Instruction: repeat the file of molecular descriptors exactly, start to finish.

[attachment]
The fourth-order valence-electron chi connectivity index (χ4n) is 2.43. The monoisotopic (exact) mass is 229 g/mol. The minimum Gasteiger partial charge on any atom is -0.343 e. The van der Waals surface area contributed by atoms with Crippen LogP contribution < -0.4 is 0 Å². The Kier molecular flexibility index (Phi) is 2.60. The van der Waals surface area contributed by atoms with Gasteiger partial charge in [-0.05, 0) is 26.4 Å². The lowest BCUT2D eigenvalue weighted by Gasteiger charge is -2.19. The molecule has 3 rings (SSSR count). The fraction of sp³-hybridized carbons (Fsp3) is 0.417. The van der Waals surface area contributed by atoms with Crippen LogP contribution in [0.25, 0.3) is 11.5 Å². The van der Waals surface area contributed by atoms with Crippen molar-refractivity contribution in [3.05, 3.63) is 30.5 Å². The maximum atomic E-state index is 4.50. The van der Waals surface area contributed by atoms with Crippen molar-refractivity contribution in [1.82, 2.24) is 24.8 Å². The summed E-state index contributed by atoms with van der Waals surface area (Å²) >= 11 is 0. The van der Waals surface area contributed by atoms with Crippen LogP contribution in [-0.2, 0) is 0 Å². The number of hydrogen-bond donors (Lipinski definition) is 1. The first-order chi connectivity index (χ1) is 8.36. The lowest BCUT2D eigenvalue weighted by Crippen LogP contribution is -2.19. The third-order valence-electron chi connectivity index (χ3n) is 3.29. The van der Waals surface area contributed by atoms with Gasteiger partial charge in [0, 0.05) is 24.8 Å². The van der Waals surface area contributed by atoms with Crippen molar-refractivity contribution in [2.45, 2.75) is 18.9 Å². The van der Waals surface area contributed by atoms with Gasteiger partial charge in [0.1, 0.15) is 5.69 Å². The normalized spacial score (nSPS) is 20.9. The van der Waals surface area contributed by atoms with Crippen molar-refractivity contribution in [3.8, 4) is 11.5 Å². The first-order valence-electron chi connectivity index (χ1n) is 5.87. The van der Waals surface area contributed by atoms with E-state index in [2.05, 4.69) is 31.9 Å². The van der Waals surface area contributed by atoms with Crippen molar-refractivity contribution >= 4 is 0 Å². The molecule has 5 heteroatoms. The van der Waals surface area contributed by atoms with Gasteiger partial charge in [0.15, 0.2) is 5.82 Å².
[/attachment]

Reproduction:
The fourth-order valence-electron chi connectivity index (χ4n) is 2.43. The monoisotopic (exact) mass is 229 g/mol. The minimum Gasteiger partial charge on any atom is -0.343 e. The van der Waals surface area contributed by atoms with Crippen LogP contribution < -0.4 is 0 Å². The Kier molecular flexibility index (Phi) is 2.60. The van der Waals surface area contributed by atoms with Gasteiger partial charge in [-0.05, 0) is 26.4 Å². The lowest BCUT2D eigenvalue weighted by Gasteiger charge is -2.19. The molecule has 3 rings (SSSR count). The fraction of sp³-hybridized carbons (Fsp3) is 0.417. The van der Waals surface area contributed by atoms with Crippen LogP contribution in [0.25, 0.3) is 11.5 Å². The van der Waals surface area contributed by atoms with Crippen molar-refractivity contribution in [3.05, 3.63) is 30.5 Å². The maximum atomic E-state index is 4.50. The van der Waals surface area contributed by atoms with Crippen molar-refractivity contribution in [1.82, 2.24) is 24.8 Å². The summed E-state index contributed by atoms with van der Waals surface area (Å²) >= 11 is 0. The van der Waals surface area contributed by atoms with Crippen LogP contribution in [-0.2, 0) is 0 Å². The number of hydrogen-bond donors (Lipinski definition) is 1. The first-order chi connectivity index (χ1) is 8.36. The lowest BCUT2D eigenvalue weighted by Crippen LogP contribution is -2.19. The third-order valence-electron chi connectivity index (χ3n) is 3.29. The van der Waals surface area contributed by atoms with Gasteiger partial charge in [0, 0.05) is 24.8 Å². The van der Waals surface area contributed by atoms with Crippen molar-refractivity contribution in [2.45, 2.75) is 18.9 Å². The van der Waals surface area contributed by atoms with Gasteiger partial charge in [0.1, 0.15) is 5.69 Å². The normalized spacial score (nSPS) is 20.9. The van der Waals surface area contributed by atoms with Crippen molar-refractivity contribution in [3.8, 4) is 11.5 Å². The first-order valence-electron chi connectivity index (χ1n) is 5.87. The van der Waals surface area contributed by atoms with E-state index in [2.05, 4.69) is 31.9 Å². The van der Waals surface area contributed by atoms with Crippen molar-refractivity contribution >= 4 is 0 Å². The molecule has 5 heteroatoms. The van der Waals surface area contributed by atoms with Gasteiger partial charge in [0.15, 0.2) is 5.82 Å².